Plaintiff filed this action against multiple defendants who designed, manufactured, distributed and applied asbestos products that were incorporated into construction of the plaintiff's schools. On October 16, 1985 I denied the defendants' motion for judgment on the pleadings as to the plaintiff's first, seventh and eighth claims but granted their motion, without prejudice, as to the plaintiff's sixth, ninth and tenth claims. Separate defendant W.R. Grace & Co. ("Grace") has renewed its motion for *1209 judgment on the pleadings as to the plaintiff's first, seventh, second, third, fourth and fifth claims. Grace contends that I did not properly consider its previous argument regarding these claims. As in my previous order, I have treated Grace's motion as filed on behalf of all defendants.
I. Plaintiff's First Claim.
Plaintiff's first claim alleges that the defendants breached their duty to abate a hazard they created. I ruled that their allegations set forth a right to restitution under the emergency assistance doctrine as outlined in the Restatement of Restitution § 115 (1937).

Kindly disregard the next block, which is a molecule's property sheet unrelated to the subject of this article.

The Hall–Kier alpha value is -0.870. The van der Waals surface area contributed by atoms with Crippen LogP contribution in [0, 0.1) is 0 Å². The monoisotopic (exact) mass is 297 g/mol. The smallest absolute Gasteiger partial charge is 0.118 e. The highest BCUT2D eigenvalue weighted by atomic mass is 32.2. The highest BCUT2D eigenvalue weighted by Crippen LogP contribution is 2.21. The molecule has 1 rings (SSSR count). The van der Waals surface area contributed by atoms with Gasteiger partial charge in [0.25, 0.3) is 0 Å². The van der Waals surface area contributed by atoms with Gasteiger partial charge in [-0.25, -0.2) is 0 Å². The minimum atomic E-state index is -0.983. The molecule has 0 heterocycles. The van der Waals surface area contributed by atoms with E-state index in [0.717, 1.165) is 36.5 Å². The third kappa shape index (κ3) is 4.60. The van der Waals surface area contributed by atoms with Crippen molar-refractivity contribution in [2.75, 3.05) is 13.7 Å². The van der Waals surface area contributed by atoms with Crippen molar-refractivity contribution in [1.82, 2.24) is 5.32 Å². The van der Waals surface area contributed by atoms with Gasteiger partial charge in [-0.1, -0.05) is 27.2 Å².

Defendants have renewed their argument to dismiss this claim citing City of Greenville, Tennessee v. National Gypsum Co., Slip Op. No. CIV-2-83-294 (E.D. Tenn. Feb. 3, 1984). There, the City of Greenville sought damages and declaratory relief under the theories of negligence, strict liability, fraud, misrepresentation and breach of warranty concerning the sale of asbestos-containing products used in the City's school buildings. The magistrate recommended that the plaintiff's claim under § 115 be dismissed because the defendants had no duty to remove the asbestos products from the schools. The magistrate further ruled that § 115 applied to quasicontract situations and not to products liability actions. I am not bound by this narrow interpretation and decline to follow it.